Plaid & The Bee w/ Guest
Lincoln Hall | Thurs, Jan. 26th | 9:00PM | $20.00 | 21+
Plaid & The Bee [http://www.plaid.co.uk/]
After twenty five years of working together, Plaid – Andy Turner and Ed Handley – are releasing their tenth album, Reachy Prints. The title, according to the duo, alludes to “the creative process, the capturing of ideas, and the devotion required to recreate them.” The work confirms their position at the vanguard of underground electronic music production incorporating the latest synthesis technologies in these compositions, whilst retaining their trademark emotive, yet playful, signature style present over their career.
Turner and Handley continue their tradition of collaboration that has seen them work with a diverse range of musicians – from Björk, to the London Sinfonietta, to the Southbank Gamelan Players – as well as artists, and innovators in music technology. They recently took part in the Kickstarter campaign for Bruno Zamborlin’s Mogees product, that allows you to turn any object into a musical instrument with just a small device that connects to your smart phone. The Mogees gadget has the potential to become an element of the live show, feeding their interest in live audio visual performance that began with a collaboration with Bob Jaroc for their DVD album release of Greedy Baby (2006).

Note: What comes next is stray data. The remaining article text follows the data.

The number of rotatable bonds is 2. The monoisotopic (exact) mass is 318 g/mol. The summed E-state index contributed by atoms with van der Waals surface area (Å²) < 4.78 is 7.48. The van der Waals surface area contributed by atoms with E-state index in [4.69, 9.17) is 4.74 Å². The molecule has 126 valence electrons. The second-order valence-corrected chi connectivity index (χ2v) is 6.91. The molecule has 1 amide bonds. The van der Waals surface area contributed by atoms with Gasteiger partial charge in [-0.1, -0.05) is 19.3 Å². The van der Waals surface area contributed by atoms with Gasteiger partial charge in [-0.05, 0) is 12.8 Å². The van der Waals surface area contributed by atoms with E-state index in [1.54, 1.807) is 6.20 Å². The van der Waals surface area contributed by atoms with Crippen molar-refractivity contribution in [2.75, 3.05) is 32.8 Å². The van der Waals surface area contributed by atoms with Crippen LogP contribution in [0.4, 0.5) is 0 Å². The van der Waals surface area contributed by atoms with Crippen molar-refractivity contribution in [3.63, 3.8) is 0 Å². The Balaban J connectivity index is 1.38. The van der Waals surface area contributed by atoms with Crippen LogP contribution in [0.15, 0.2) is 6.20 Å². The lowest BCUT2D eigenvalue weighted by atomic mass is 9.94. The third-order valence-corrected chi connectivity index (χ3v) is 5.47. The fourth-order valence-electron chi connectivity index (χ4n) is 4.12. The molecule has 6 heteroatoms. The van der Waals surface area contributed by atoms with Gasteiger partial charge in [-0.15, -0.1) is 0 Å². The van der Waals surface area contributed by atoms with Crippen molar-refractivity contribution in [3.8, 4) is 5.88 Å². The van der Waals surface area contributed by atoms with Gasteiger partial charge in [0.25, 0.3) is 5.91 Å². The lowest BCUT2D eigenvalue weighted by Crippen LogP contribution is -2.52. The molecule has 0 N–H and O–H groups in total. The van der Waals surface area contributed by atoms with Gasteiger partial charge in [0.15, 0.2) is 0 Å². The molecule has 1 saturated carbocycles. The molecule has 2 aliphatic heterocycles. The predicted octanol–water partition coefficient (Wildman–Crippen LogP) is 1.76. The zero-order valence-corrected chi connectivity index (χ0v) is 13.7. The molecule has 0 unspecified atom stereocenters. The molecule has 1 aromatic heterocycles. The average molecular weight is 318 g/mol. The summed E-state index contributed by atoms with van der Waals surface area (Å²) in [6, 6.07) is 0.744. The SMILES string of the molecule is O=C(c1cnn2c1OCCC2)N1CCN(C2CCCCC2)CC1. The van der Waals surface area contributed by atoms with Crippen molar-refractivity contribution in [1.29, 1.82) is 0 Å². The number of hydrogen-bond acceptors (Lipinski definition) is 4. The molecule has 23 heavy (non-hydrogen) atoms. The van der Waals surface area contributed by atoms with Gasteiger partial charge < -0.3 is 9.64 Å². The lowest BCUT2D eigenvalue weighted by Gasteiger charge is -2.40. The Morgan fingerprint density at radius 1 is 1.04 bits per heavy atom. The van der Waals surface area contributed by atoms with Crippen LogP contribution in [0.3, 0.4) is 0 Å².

The artwork for Reachy Prints is created in collaboration with installation artist Eric Studer. On the artwork, he says: “The photograph represents a personal reflection after a radical experience. Two elements complement one another: The X-Ray image of my head holds the moment when my life got separated into a ‘before’ and an ‘after’. The visibility through the transparent X-Ray on the other hand is an outlook into my familiar surrounding – it represents continuance. The merging of the two images implies a new starting point in life. It serves as memento since it is hard to recall the incident. Altogether the image clarifies that the past is irreversible. And that an answer to ‘why’ is not relevant any longer.”
Musically, much of the new album feels like a journey into a subterranean world, with the grimy robotic tunnelling of ‘Wallet’ and ‘Ropen’, the cavernous elation of ‘Hawkmoth’ and ‘OH’. It surfaces with the sparkling ‘Matin Lunaire’ and driving melodies of ‘Liverpool Street’. Reachy Prints continues the evolution in Plaid’s long nurtured sound world – and reveals some of its hidden, most complex domains.